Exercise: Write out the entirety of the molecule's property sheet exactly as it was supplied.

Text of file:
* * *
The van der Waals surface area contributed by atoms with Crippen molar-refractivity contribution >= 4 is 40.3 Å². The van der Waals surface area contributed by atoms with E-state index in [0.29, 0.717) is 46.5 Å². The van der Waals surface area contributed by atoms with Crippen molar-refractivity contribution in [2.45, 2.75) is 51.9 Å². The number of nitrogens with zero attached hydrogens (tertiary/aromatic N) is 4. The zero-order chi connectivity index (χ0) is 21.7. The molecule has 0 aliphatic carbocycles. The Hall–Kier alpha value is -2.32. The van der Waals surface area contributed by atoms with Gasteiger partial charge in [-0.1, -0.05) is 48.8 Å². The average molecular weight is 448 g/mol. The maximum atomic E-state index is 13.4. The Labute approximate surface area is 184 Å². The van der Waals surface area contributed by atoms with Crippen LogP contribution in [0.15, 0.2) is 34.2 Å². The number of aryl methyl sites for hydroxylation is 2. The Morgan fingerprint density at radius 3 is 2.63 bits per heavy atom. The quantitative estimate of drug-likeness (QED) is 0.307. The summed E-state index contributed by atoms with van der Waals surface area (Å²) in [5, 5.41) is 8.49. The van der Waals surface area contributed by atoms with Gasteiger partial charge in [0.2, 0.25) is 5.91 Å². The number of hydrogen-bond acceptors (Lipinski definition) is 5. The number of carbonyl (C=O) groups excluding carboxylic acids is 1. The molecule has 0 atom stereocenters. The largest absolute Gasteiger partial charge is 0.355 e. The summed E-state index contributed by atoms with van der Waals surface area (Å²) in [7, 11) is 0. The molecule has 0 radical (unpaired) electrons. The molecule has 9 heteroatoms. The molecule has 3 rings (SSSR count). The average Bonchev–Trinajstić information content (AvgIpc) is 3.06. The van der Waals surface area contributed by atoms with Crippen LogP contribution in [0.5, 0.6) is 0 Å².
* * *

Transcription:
The van der Waals surface area contributed by atoms with Crippen molar-refractivity contribution >= 4 is 40.3 Å². The van der Waals surface area contributed by atoms with E-state index in [0.29, 0.717) is 46.5 Å². The van der Waals surface area contributed by atoms with Crippen molar-refractivity contribution in [2.45, 2.75) is 51.9 Å². The number of nitrogens with zero attached hydrogens (tertiary/aromatic N) is 4. The zero-order chi connectivity index (χ0) is 21.7. The molecule has 0 aliphatic carbocycles. The Hall–Kier alpha value is -2.32. The van der Waals surface area contributed by atoms with Gasteiger partial charge in [-0.1, -0.05) is 48.8 Å². The average molecular weight is 448 g/mol. The maximum atomic E-state index is 13.4. The Labute approximate surface area is 184 Å². The van der Waals surface area contributed by atoms with Crippen LogP contribution in [0.15, 0.2) is 34.2 Å². The number of aryl methyl sites for hydroxylation is 2. The Morgan fingerprint density at radius 3 is 2.63 bits per heavy atom. The quantitative estimate of drug-likeness (QED) is 0.307. The summed E-state index contributed by atoms with van der Waals surface area (Å²) in [5, 5.41) is 8.49. The van der Waals surface area contributed by atoms with Gasteiger partial charge in [0.2, 0.25) is 5.91 Å². The number of hydrogen-bond acceptors (Lipinski definition) is 5. The number of carbonyl (C=O) groups excluding carboxylic acids is 1. The molecule has 0 atom stereocenters. The largest absolute Gasteiger partial charge is 0.355 e. The summed E-state index contributed by atoms with van der Waals surface area (Å²) in [7, 11) is 0. The molecule has 0 radical (unpaired) electrons. The molecule has 9 heteroatoms. The molecule has 3 rings (SSSR count). The average Bonchev–Trinajstić information content (AvgIpc) is 3.06. The van der Waals surface area contributed by atoms with Crippen LogP contribution in [0.5, 0.6) is 0 Å².